Chicago based architect and designer Jermome Daksiewicz of Nomo is the mind behind this unusual series of screen prints of airport runways. One for the airport enthusiast perhaps, but these precise screen prints present interesting industrial patterns with an attractive simplicity to them. The continually growing series in which new suggestions can be made, include such runways as John F. Kennedy International Airport, Los Angeles International Airport, and London Heathrow Airport and measure 18″ x 24″ in size. Something a little different, but I like them.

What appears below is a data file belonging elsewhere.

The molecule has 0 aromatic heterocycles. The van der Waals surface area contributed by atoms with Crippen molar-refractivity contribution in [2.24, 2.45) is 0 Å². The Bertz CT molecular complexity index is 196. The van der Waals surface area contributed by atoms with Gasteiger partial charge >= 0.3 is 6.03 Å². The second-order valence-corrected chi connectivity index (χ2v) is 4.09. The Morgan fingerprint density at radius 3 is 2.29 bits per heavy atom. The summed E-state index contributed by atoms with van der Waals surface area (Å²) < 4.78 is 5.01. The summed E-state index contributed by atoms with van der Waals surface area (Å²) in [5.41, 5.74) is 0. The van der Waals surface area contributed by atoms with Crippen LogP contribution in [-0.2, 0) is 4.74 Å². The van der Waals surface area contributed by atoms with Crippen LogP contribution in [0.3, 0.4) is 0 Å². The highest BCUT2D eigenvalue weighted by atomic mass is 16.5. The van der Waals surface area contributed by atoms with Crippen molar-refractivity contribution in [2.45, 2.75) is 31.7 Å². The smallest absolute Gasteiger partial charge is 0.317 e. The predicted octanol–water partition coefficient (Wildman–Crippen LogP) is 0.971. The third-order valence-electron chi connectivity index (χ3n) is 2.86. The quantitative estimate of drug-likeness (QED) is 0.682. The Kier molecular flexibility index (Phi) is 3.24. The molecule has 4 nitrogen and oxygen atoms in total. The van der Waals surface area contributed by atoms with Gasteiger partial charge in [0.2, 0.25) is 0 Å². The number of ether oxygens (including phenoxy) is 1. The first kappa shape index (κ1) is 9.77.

This collection of pictogram history posters was designed by H-57 creative agency as a part of their collaborative project with the website First Floor Under. The posters are designers’ take on famous biographies, real and fictional, expressed in not more than three or four steps. Thus, the lives of Michael Jackson, Hitler, Darth Vader, Jesus, Marie Antoinette, Napoleon, Bruce Lee and Caesar were summarized in a pictographic and humorous way. And, according to H-57, more similar works are coming: We want to create many of them to give our point of view on the most famous world stories. Unfortunately, the ones with tragic ending are the funniest and most interesting. With the popularity of typography and infographics on the rise, we see a lot of movie and music posters, art and literary works getting beautiful minimalist makeovers. These H-57 historic strips are a noteworthy addition to the array of inspiring designs.